Choosing the Right Cut of Beef
I want to be super clear about this part – there are a lot of different cuts of beef out there, and even the ones that are tough and lean can make a great meal if you have marbling, thickness, and the know-how to cook them.
But the fact of the matter is, working with certain cuts of steak is a lot easier than working with others. It has to do with the inherent tenderness of the muscle fibers in each cut.
Generally speaking, the “best” cuts of steak come from muscles or areas of the cow that aren’t worked much, if at all, throughout the life of the animal. On the other end, muscles that are overworked and strong tend to be tougher and require low and slow cooking on a smoker to achieve acceptable tenderness (see: brisket).
So with that in mind, you’ll probably have an easier time making a delicious steak if you choose one of the following cuts:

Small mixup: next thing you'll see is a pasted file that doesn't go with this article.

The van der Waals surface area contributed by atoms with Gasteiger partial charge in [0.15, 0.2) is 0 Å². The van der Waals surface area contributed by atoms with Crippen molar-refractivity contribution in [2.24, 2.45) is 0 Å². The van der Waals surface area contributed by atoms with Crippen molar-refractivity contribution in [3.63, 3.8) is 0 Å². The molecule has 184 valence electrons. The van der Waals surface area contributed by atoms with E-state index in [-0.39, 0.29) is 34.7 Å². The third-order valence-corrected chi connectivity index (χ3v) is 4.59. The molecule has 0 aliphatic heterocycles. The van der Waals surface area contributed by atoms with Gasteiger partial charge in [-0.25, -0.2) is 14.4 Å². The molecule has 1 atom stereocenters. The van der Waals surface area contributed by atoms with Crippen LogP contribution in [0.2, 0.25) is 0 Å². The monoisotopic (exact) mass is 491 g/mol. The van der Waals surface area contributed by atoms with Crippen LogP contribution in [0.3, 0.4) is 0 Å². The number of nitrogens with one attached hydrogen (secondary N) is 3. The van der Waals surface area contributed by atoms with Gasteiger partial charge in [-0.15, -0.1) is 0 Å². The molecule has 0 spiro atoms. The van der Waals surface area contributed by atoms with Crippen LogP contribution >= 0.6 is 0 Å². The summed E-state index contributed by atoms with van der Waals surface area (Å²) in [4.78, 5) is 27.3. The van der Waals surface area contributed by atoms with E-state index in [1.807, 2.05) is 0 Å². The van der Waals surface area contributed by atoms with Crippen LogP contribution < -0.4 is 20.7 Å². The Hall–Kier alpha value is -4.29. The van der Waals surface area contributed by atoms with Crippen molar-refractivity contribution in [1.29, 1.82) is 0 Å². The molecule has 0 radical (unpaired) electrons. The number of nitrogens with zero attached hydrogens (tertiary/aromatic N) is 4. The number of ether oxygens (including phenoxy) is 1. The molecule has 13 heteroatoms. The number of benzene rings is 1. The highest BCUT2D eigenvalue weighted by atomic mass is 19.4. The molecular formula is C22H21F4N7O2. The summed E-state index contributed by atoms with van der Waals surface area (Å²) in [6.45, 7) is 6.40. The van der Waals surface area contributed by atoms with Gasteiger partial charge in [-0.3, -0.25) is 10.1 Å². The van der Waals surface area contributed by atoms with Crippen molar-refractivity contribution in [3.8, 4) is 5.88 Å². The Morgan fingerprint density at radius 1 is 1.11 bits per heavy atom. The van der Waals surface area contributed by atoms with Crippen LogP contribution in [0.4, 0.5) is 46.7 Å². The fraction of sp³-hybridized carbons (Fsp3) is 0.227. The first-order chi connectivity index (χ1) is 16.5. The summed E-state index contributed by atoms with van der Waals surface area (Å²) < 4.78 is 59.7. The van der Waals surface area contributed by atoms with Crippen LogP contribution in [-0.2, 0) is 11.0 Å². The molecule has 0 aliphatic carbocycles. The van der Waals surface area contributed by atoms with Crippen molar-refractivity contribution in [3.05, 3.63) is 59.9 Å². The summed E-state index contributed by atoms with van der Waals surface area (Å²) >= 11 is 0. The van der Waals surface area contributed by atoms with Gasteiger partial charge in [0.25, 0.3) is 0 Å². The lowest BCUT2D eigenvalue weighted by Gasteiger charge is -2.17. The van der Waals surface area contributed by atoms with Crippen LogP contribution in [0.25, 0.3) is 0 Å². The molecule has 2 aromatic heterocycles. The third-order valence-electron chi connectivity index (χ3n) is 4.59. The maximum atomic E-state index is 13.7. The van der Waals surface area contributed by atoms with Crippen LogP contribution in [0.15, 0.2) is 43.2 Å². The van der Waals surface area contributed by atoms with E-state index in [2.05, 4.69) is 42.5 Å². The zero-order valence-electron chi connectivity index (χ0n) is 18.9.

And on the other hand, the following cuts are a little more difficult to work with. You either need to cook them for longer periods of time on lower temperatures or really do an excellent job on the grill to get restaurant like results on these:
- Sirloin steak
- Flank steak
- Skirt steak
- Hanger steak
Again, I want to emphasize that this second list isn’t “bad” at all. I love all of these cuts and they are perfect for certain recipes! But if we are talking about a traditional steak dinner, I’d steer clear of these. You’ll just have an easier time with the first list.
In the U.S., the United States Department of Agriculture has a rating system that is used to indicate quality of beef. The different levels are select, choice, and prime.